A Gnome's Ponderings

I'm a gamer. I love me some games and I like to ramble about games and gaming. So, more than anything else, this blog is a place for me to keep track of my ramblings. If anyone finds this helpful or even (good heavens) insightful, so much the better.
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Another look at Roll and Move

Lowell Kempf
United States
Tucson
Arizona
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Babhan is a game from the third Roll and Write Contest, one of the three Roll ans Writes contests BGG held that year. (Seriously, for a number of actually legitimate reasons, it’s a contest type that happens a lot)

I’d have tried Babhan ages ago but, for some reason, it’s simple black and white graphics baffled our printer. But I finally made a copy.

Stripped of its theme of going to offer tribute to a king, Babhan is a roll and move game. That’s right, it’s a Roll and Move Roll and Write. (Not the first time I’ve played one either)

I’m not sure there is a game mechanic more reviled than Roll and Move, not even then optional fisticuffs conflict resolution system from Panzer Pranks. (To be fair, Dungeons and Dragons is the only game I can personally verify that has resulted in fist fights. Poker and hockey players have seen more, I’m sure)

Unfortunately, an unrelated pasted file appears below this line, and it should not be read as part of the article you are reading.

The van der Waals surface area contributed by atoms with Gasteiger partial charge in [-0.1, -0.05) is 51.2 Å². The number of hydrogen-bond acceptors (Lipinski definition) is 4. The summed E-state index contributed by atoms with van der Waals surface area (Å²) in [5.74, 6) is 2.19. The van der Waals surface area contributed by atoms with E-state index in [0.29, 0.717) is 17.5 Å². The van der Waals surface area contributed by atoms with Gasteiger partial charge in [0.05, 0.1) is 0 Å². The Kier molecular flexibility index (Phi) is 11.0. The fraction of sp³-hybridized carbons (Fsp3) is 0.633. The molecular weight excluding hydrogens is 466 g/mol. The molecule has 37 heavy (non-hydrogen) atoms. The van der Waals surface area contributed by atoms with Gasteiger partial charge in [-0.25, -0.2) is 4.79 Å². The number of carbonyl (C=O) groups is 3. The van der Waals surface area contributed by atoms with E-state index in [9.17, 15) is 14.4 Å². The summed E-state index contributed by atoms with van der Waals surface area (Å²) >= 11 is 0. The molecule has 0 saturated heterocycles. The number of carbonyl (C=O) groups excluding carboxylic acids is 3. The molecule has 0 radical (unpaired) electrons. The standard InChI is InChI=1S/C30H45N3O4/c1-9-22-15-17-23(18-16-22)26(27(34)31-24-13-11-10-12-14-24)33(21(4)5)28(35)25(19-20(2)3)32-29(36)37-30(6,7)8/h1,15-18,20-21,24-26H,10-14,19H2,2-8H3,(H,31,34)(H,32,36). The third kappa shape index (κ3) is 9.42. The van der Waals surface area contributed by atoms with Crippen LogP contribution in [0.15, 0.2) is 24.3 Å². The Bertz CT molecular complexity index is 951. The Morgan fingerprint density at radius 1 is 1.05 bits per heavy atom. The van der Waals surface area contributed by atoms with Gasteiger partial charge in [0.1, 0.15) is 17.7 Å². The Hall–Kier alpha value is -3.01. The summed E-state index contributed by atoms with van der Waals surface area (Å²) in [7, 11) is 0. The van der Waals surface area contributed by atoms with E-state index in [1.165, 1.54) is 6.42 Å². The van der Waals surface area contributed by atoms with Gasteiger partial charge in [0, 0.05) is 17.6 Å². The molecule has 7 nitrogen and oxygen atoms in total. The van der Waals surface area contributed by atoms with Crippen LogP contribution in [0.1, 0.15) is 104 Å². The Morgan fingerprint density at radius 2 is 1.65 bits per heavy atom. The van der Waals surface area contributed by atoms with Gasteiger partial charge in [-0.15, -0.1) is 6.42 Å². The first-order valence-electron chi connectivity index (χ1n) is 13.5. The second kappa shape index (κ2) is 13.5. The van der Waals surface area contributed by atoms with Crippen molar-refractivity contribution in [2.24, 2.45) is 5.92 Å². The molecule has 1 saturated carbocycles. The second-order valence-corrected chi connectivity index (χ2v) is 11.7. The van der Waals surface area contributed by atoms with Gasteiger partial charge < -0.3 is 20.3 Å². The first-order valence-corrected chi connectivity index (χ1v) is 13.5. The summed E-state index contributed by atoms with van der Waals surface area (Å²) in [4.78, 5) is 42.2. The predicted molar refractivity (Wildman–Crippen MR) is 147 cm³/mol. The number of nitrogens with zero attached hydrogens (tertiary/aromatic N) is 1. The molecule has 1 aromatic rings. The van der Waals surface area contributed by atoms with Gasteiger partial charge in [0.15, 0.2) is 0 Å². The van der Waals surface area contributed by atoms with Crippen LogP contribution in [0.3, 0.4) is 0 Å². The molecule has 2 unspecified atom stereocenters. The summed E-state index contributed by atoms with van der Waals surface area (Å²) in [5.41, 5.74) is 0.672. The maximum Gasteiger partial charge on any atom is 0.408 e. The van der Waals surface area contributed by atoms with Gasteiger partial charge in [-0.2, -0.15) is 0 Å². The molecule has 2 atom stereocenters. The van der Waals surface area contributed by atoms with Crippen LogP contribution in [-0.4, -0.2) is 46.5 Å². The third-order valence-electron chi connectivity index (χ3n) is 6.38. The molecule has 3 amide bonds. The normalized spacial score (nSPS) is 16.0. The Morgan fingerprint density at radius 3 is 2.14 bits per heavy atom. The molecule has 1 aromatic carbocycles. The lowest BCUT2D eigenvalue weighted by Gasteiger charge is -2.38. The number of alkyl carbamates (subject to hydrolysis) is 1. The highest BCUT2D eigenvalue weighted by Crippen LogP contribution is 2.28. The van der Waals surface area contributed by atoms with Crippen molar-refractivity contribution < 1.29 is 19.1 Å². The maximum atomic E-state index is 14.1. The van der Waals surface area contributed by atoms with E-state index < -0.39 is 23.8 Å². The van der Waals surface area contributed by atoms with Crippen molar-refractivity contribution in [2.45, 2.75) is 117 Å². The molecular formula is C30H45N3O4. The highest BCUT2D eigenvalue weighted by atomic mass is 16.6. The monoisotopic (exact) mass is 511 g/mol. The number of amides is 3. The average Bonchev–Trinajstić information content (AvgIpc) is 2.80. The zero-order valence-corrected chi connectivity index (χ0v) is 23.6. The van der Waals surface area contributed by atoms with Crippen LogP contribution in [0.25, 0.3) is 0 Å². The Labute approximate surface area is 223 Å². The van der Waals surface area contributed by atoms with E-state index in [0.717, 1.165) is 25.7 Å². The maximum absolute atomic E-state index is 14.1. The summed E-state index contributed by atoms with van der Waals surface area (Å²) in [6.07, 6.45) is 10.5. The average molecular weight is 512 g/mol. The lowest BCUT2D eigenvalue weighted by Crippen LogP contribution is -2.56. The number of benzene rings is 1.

I find it fascinating that one of the oldest examples of Roll and Move, Backgammon, uses several methods to add depth to the mechanic. Multiple pieces, the order you use dice being meaningful, the doubling cube. And while Backgammon took centuries to be codified, Wikipedia indicates many of these elements have been a part of the game since ancient times.

Of course, it is the Candy Land, Denny’s dining mat school of Roll and Move that makes the mechanic so hated. When you have one pawn and the dice/card draw/spinner determines where it goes then you either have minimal choices (in the case of multiple paths) or no choices whatsoever. It is an example of very lazy game design. And, no, the fact that it teaches very little kids how to take turns and count doesn’t help it much.

The earliest example that I am aware offhand is the Royal Game of Goose, although its history clearly indicates it wasn’t the first game that just used one pawn. That said, one the thing makes a difference in the Game of Goose versus Candy Land is that it was a gambling game. That changes why people would play it as a game of chance.

Why we play games is not the same as how we play games.

Yeah, Babhan was just an excuse for me to discuss Roll ans Write.

Babhan effective has just one pawn (if you are using a pencil, you mark off boxes) but has some mechanics to create choices. It uses a dice pool. You need sets of three or more 2s, 3s, 4s and 6s to move while 1s and 5s allow rerolls. There are branching paths, each with special rules. And you only have seven turns to complete the track, which doesn’t add choices but does add tension.

And, to be honest, it’s still not that interesting. I’ll play it some more to try out all the branches but I’m pretty sure luck more than clever play will still determine how I do. It might be better with modifications as a multi-player game.

I do like it as an experiment and an excuse to ruminate about Roll and Move.
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